You can start to practice mindfulness on your own by focusing on your breath. Keep your attention on your inhale and exhale. Any time you feel caught up in a thought, return to focus on your breath.

Meditation can be based in mindfulness, but other forms of meditation can also help improve your concentration. A 2019 study found general practices of brief, daily meditation were enough to improve attention and memory after 8 weeks.

Types of meditation you can try include:

Listening to music might seem like it could be distracting, but if it’s music you enjoy in the background (not loud enough to demand your attention), it may actually help with concentration.

A study from 2020 found enjoyable background music improved participants’ ability to concentrate on low-demand tasks requiring sustained attention.

Need to improve your concentration as soon as possible? Chewing gum might help.

According to older research from 2015, chewing gum may boost your level of alertness. In the study, chewing gum during the day was linked with higher productivity at work and fewer cognitive challenges.

It’s true that concentration is typically an unbroken focus of attention, but sometimes, taking a break can help you come back with renewed purpose. When your brain gets to take a rest from cognitive demands, it can often focus more efficiently when it comes back to the task.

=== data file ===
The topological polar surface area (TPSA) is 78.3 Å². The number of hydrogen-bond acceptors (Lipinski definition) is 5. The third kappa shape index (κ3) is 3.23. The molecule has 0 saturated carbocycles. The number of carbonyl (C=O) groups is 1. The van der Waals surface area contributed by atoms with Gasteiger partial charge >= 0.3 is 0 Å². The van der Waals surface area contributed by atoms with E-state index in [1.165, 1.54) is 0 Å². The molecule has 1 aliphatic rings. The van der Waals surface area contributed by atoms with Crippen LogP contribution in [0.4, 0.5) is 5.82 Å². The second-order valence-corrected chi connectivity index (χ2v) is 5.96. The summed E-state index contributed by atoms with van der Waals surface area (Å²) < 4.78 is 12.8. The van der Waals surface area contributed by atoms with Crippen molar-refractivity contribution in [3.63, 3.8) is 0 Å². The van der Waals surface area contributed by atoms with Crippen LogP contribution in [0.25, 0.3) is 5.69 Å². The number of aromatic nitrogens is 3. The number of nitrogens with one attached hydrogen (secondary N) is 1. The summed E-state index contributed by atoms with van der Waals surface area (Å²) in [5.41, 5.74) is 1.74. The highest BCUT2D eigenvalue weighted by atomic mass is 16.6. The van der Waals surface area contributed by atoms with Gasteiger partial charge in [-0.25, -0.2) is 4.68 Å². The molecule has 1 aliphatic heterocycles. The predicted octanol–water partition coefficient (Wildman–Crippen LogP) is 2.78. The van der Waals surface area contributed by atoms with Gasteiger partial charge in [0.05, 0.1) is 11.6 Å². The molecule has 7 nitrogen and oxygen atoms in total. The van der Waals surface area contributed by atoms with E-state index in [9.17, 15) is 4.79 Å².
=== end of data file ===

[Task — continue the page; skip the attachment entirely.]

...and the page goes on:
A systematic review and meta-analysis from 2022 found micro-breaks, breaks lasting a few seconds to a couple of minutes, can improve mental well-being. The longer the break, the more cognitive benefits were seen for routine, low-demand tasks.

Want a less abstract way to improve your concentration? Pick up or download a brain training game. Games are an enjoyable way to keep your cognitive functions sharp and to improve on the skills you already have.

What leads to a lack of concentration?

Lack of concentration can be a typical experience, but it can also be a symptom of underlying medical conditions.

Everyday circumstances that can cause poor concentration include:

  • dehydration
  • poor sleep
  • stress
  • caffeine or stimulant withdrawal
  • working in a highly active space
  • boredom
  • medication use

Possible underlying conditions that can feature poor concentration include:

If you’re experiencing poor concentration for more than a few days, your doctor can help rule out underlying conditions.

Was this helpful?

It’s natural to go through periods of time where you can’t concentrate. Sleeping poorly, being under stress, and not paying attention to factors like hydration are everyday influences that can make it difficult to stay on task.

Keeping up with healthy lifestyle habits, incorporating mindfulness and meditation, and having a few in-the-moment tricks up your sleeve may help.

If poor concentration is persistent no matter what you do, speaking with your doctor can rule out underlying medical conditions.